William Shakespeare – Sonnet 33

With some wonderful imagery of landscape and nature, this sonnet projects the capricious Fate of men onto a picture of the sun’s influence over the earth. Shakespeare uses an allegory quite typical of his history plays in likening a man to the sun, and the language of the poem certainly contains echoes of that dramatic verse. Like a prism acting on a ray of light the final couplet reveals and scatters many potential meanings lying hidden in the preceding lines, with a daring pun on ‘heaven’s sun’ that probes at the nature of divine Providence. Continue reading

Sir Walter Ralegh – Nature, that Washed her Hands in Milk

Assuming the narrative of a kind of creation myth of femininity, this poem has a clear undertone of reproach to a cold mistress in the ‘carpe diem’ vein. Qualities if ‘wantonness and wit’ are celebrated, with the carefree and capricious ‘Nature’ held up as a feminine ideal. Also stressed is the proximity of death and the inevitability of ageing, which conventionally encourage the mistress to seize the moment and the suitor. At the same time the poem almost undermines itself by so powerfully glorifying chaste purity; as so often in ‘carpe diem’ poetry we strike upon a complex layered masochism in the suitor who on one levels enjoys his suffering for an unreachable mistress. The speaker seems aware of this paradox, reflecting that Time ‘gives her love the lie’. Finally the poem appears to recognise idealised love as a self-deception yet still wills the subject to participate in the delusion. Continue reading

Sir Thomas Wyatt – My Lute, Awake!

This song of a complaining suitor is interesting for its explicit threat of violence and insistent ferocity towards its subject. The speaker sees his ‘lute’ as the tool of wooing, which having failed will now be replaced with the ‘bow’. However, beneath this show of aggression are many of the typical themes of Renaissance love poetry – the suitor’s dependence on the woman and their inability to ‘put down the lute’, – to escape the influence of the beloved.

Striking imagery at the start of the poem captures the woman’s beauty but also the aggressive instinct of the suitor. The woman is ‘marble stone’ – flawless, elegant and statuesque but also cold and inhuman. The purity of ‘marble’ contrasts with the rawness of ‘lead’ to suggest that the suitor may be of a lower social status than his beloved. The second image also sees the woman as ‘rock’, here in the cliff battered by waves. The impression is of loftiness or haughtiness in the woman, and again the scene has affecting beauty to it. Both of these images thinly mask a violent impulse in the speaker, who wants to ‘grave’ (carve) the marble, lamenting that his song cannot ‘pierce her heart’. The image of the cliff face is interesting because implicit is the recognition that waves do gradually undermine the rock and collapse it – this is the first indication in the poem that much of the speaker’s sentiments are rhetorical posturing, underpinned by some kind of continued hope of success.

The poem is an overt threat to the lover of violent retribution for her coldness. If the courting process is imagined as a hunt, then the speaker invokes an ironic justice that replaces the ‘lute’ of the metaphorical chase with the ‘bow’ of the literal. It must be noted the extent to which this is a break with traditional Petrarchan decorum, the poet is saying ‘If you don’t love me I will hunt you down…’. TA pun is made on the word ‘game’, reflecting the woman’s lighthearted approach to her suitors but also suggesting her new role as quarry. See how the half internal rhyme with ‘pain’ overpowers the stanza with the harsh ‘ain’ sound, implying the agony of the hunt’s victim.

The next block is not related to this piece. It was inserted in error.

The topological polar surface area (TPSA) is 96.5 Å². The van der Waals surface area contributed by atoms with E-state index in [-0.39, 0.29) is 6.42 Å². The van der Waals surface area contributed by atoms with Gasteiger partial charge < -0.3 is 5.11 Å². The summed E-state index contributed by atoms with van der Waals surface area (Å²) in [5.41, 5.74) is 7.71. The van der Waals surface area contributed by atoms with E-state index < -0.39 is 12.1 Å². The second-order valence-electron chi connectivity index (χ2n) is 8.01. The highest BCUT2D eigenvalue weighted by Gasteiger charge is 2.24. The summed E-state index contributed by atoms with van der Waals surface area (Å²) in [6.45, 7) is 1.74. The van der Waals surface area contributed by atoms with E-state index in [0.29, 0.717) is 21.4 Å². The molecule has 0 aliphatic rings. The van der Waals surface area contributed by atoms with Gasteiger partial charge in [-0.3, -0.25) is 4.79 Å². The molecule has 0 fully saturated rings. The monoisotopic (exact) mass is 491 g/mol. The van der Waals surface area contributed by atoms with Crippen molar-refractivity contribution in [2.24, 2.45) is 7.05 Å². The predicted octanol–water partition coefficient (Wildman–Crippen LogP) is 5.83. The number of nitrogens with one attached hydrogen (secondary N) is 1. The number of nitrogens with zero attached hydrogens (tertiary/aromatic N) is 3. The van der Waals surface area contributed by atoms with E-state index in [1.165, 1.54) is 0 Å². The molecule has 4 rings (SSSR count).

Despite these threats, it is the following two stanzas that presents the bitterest, most affecting attack on the lovers. This may be because in imagining her old, the suitor betrays a lack of belief in his threats to murder her. The image is almost the reverse of the traditional carpe diem sentiment – the speaker clearly takes pleasure in imagining the fate befall his lover – the same isolation and sadness that he feels. The effects of sound in ‘plaining in vain unto the moon’ are particularly evocative, suggesting a howl or scream and perhaps implicitly lunacy. Wyatt anticipates later renaissance poets in his interest in the shallowness and temporality of beauty , ‘thou know beauty but lent’. The speaker imagines the thrill of rebuffing the desperate beloved once her earthly attributes have faded.

However, we must of course doubt that genuine feeling is expressed in these sentiments. The poem plays on the difference between words spoken and reality by having the speaker continually ‘I have done’ in the refrain of each stanza. The frequency of this return becomes almost exasperating, we begin to feel for the beloved, pitted against this sustained declamation. It’s as if the speaker is so angry that he can never quite leave it alone – each stanza’s opening could start with And another thing…’. Yet beneath this hyperbolic anger is the recognition – and here the poem fits itself back comfortably with the conventions of the genre – that the suitor isn’t going to be able to give up on his beloved. The implicit hope in the image of the cliff face inspires the symmetry of first and last stanza – affirming that this is unlikely to be the ‘last Labour’ of the suitor attempting to woo his beloved.